Buying a home takes more than just a big enough down payment or a steady income to get approved for a loan; you’ll also need a solid credit score. As someone who recently went through the home-buying process, I’ve been schooled firsthand on how credit scores affect your odds of being approved. Before you approach the bank for a mortgage, read this to learn what kind of scores lenders are looking for.
A conventional loan is what most people think of when they think of a mortgage. This is a loan that’s backed by either Fannie Mae or Freddie Mac. The minimum credit score you’ll need to qualify for a conventional loan ultimately depends on how large your down payment is and your debt-to-income ratio.
At the low end, a borrower with a 620 FICO score could qualify for a Fannie Mae loan as long as the loan-to-value ratio is less than or equal to 75%. That means you’d need to pony up at least 25% of the purchase price for the down payment, assuming your total debt-to-income ratio is 36% or less. On the high side, you’d need a FICO score of 700 or better if you’re financing more than 75% of the purchase price and your debt-to-income ratio is closer to 45%.
One thing to keep in mind with conventional loans is that Fannie Mae is now using trended data to make lending decisions. Someone who’s paying their credit card bill in full each month is going to be viewed more favorably than someone who carries a balance but always pays on time. If you’ve got balances on your cards, you could help your chances of getting a loan by paying those debts down before applying for a mortgage.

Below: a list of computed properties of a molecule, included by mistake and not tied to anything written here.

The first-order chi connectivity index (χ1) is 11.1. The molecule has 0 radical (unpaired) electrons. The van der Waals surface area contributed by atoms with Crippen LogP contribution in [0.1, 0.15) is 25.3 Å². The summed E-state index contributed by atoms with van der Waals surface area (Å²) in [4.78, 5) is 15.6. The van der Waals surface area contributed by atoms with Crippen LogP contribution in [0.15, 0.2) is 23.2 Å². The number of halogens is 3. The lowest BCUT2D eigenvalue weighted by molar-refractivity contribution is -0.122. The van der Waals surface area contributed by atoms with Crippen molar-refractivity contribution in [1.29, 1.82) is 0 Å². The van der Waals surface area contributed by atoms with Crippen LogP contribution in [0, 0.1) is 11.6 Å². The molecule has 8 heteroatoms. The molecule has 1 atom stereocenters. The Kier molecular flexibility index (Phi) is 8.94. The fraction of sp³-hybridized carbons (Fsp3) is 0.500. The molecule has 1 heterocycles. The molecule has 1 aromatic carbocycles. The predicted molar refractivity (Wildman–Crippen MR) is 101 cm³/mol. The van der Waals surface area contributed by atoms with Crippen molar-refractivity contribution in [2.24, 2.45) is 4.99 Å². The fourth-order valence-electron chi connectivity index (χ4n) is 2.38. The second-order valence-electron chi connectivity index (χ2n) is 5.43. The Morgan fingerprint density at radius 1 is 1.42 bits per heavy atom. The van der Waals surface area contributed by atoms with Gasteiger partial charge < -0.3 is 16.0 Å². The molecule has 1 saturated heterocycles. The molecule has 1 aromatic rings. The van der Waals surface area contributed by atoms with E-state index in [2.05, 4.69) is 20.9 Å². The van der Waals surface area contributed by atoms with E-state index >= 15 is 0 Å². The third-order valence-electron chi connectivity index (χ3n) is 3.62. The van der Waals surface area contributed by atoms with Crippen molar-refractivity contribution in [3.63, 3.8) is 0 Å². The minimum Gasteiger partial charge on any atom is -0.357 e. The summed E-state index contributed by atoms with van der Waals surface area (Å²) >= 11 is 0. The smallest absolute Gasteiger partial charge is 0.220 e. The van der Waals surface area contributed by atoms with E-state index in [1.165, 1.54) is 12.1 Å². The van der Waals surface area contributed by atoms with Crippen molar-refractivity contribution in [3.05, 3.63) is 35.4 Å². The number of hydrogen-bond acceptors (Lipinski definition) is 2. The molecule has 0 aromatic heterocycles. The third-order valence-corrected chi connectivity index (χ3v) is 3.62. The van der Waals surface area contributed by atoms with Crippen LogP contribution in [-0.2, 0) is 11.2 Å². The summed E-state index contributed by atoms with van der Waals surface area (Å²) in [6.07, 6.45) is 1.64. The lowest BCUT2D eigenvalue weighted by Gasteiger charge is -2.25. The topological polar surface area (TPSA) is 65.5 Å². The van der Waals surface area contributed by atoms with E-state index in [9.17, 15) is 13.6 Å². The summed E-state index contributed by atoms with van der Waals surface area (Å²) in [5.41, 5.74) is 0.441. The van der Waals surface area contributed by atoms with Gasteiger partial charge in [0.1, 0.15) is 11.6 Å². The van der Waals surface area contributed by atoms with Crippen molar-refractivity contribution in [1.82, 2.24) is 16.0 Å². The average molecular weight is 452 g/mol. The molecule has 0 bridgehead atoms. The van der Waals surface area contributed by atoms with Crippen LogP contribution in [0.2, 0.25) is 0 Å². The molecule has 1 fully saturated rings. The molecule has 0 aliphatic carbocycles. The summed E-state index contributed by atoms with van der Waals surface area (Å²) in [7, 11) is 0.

FHA loans are a great alternative for buyers who don’t have 20% or more to put down since they only require a 3.5% down payment. This is the route I took with my home purchase and in terms of the upfront cost, it was a good choice. My lender wanted to see a FICO score of at least 640 to get the loan, which wasn’t an issue, but I was told that I could still qualify even if my score was as low as 580.
So how is that possible? It’s pretty simple. To get a loan with a score of 580 I would have had to put 10% down instead of 3.5%. That would have added up to an extra $8,905 coming straight out of my pocket. The takeaway? If you’re hoping to score a low down payment FHA loan, aim to keep your score above the 640 mark.
USDA and VA Loans
The USDA and VA loan programs are two federally-sponsored initiatives that offer no-down payment loans to qualifying buyers. You can snag one of these loans if you live in an approved rural area or you’re a veteran as long as you meet the credit score requirements. For USDA loans, lenders prefer your score to be 640 or higher. With VA loans, you can go as low as 620 and still get the green light. That’s a plus if you haven’t been able to work on building your credit as much as you’d like.
How To Get Your Score Up to Snuff
Improving your credit often seems mysterious but it’s really not. Prior to buying my home, I employed the tactics that any well-seasoned credit expert recommends: I paid off my credit cards, I resisted opening up new lines of credit and I always made sure to pay my bills on time to avoid black marks on my credit history. If buying a home is one of your financial goals, take our quick two-minute assessment to understand just how vital your credit really is.